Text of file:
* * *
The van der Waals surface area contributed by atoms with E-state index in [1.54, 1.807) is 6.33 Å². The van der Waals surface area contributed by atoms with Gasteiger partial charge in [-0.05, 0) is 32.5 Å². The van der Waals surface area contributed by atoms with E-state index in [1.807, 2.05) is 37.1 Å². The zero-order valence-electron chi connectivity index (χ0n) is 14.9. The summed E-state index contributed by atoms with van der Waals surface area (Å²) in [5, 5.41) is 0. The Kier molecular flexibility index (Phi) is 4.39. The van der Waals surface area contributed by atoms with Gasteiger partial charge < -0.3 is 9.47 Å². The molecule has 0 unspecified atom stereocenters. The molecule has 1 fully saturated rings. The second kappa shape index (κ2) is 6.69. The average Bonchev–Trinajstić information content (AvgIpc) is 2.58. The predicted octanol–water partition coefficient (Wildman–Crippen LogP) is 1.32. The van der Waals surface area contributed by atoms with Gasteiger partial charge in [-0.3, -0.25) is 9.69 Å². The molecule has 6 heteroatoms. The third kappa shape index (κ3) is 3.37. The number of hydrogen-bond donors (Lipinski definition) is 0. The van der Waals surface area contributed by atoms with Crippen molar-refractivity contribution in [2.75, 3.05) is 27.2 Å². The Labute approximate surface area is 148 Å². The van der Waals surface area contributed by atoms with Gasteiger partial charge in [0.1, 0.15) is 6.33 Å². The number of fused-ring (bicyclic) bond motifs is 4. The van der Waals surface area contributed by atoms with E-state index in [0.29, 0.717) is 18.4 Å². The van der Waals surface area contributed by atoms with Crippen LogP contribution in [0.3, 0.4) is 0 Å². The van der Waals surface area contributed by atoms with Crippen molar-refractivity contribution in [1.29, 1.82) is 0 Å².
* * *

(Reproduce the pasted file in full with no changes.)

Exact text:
The van der Waals surface area contributed by atoms with E-state index in [1.54, 1.807) is 6.33 Å². The van der Waals surface area contributed by atoms with Gasteiger partial charge in [-0.05, 0) is 32.5 Å². The van der Waals surface area contributed by atoms with E-state index in [1.807, 2.05) is 37.1 Å². The zero-order valence-electron chi connectivity index (χ0n) is 14.9. The summed E-state index contributed by atoms with van der Waals surface area (Å²) in [5, 5.41) is 0. The Kier molecular flexibility index (Phi) is 4.39. The van der Waals surface area contributed by atoms with Gasteiger partial charge < -0.3 is 9.47 Å². The molecule has 0 unspecified atom stereocenters. The molecule has 1 fully saturated rings. The second kappa shape index (κ2) is 6.69. The average Bonchev–Trinajstić information content (AvgIpc) is 2.58. The predicted octanol–water partition coefficient (Wildman–Crippen LogP) is 1.32. The van der Waals surface area contributed by atoms with Gasteiger partial charge in [-0.3, -0.25) is 9.69 Å². The molecule has 6 heteroatoms. The third kappa shape index (κ3) is 3.37. The number of hydrogen-bond donors (Lipinski definition) is 0. The van der Waals surface area contributed by atoms with Crippen molar-refractivity contribution in [2.75, 3.05) is 27.2 Å². The Labute approximate surface area is 148 Å². The van der Waals surface area contributed by atoms with Gasteiger partial charge in [0.1, 0.15) is 6.33 Å². The number of fused-ring (bicyclic) bond motifs is 4. The van der Waals surface area contributed by atoms with E-state index in [0.29, 0.717) is 18.4 Å². The van der Waals surface area contributed by atoms with Crippen LogP contribution in [0.3, 0.4) is 0 Å². The van der Waals surface area contributed by atoms with Crippen molar-refractivity contribution in [1.29, 1.82) is 0 Å².